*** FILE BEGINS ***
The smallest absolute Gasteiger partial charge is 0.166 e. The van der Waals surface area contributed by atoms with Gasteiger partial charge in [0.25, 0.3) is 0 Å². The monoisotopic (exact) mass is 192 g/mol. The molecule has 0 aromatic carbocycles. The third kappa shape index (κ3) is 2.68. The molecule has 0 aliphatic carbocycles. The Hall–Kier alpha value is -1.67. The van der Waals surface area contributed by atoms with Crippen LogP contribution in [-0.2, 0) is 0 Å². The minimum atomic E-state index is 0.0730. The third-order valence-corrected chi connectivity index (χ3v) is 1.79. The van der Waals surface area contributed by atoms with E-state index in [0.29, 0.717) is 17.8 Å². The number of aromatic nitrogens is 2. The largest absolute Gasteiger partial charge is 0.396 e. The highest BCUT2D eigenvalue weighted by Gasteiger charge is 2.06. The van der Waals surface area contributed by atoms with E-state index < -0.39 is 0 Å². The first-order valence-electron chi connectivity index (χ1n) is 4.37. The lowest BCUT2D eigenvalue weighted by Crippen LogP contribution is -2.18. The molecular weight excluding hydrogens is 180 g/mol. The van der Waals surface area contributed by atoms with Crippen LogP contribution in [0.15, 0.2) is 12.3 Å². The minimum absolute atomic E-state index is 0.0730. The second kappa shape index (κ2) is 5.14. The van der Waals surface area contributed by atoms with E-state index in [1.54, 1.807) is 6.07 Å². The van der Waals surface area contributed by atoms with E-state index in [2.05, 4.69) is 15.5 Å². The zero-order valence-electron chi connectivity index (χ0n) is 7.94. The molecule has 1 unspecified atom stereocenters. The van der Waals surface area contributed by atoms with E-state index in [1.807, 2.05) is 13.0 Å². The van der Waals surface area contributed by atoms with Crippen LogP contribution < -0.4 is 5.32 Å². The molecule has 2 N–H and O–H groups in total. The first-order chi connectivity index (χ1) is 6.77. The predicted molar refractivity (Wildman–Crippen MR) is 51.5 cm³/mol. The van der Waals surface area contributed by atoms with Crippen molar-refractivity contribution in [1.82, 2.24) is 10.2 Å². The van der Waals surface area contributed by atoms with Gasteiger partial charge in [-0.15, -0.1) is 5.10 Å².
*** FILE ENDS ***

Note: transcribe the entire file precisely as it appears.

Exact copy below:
The smallest absolute Gasteiger partial charge is 0.166 e. The van der Waals surface area contributed by atoms with Gasteiger partial charge in [0.25, 0.3) is 0 Å². The monoisotopic (exact) mass is 192 g/mol. The molecule has 0 aromatic carbocycles. The third kappa shape index (κ3) is 2.68. The molecule has 0 aliphatic carbocycles. The Hall–Kier alpha value is -1.67. The van der Waals surface area contributed by atoms with Crippen LogP contribution in [-0.2, 0) is 0 Å². The minimum atomic E-state index is 0.0730. The third-order valence-corrected chi connectivity index (χ3v) is 1.79. The van der Waals surface area contributed by atoms with E-state index in [0.29, 0.717) is 17.8 Å². The number of aromatic nitrogens is 2. The largest absolute Gasteiger partial charge is 0.396 e. The highest BCUT2D eigenvalue weighted by Gasteiger charge is 2.06. The van der Waals surface area contributed by atoms with E-state index < -0.39 is 0 Å². The first-order valence-electron chi connectivity index (χ1n) is 4.37. The lowest BCUT2D eigenvalue weighted by Crippen LogP contribution is -2.18. The molecular weight excluding hydrogens is 180 g/mol. The van der Waals surface area contributed by atoms with Crippen LogP contribution in [0.15, 0.2) is 12.3 Å². The minimum absolute atomic E-state index is 0.0730. The second kappa shape index (κ2) is 5.14. The van der Waals surface area contributed by atoms with E-state index in [1.54, 1.807) is 6.07 Å². The van der Waals surface area contributed by atoms with E-state index in [2.05, 4.69) is 15.5 Å². The zero-order valence-electron chi connectivity index (χ0n) is 7.94. The molecule has 1 unspecified atom stereocenters. The van der Waals surface area contributed by atoms with E-state index in [1.807, 2.05) is 13.0 Å². The van der Waals surface area contributed by atoms with Crippen LogP contribution < -0.4 is 5.32 Å². The molecule has 2 N–H and O–H groups in total. The first-order chi connectivity index (χ1) is 6.77. The predicted molar refractivity (Wildman–Crippen MR) is 51.5 cm³/mol. The van der Waals surface area contributed by atoms with Crippen molar-refractivity contribution in [1.82, 2.24) is 10.2 Å². The van der Waals surface area contributed by atoms with Gasteiger partial charge in [-0.15, -0.1) is 5.10 Å².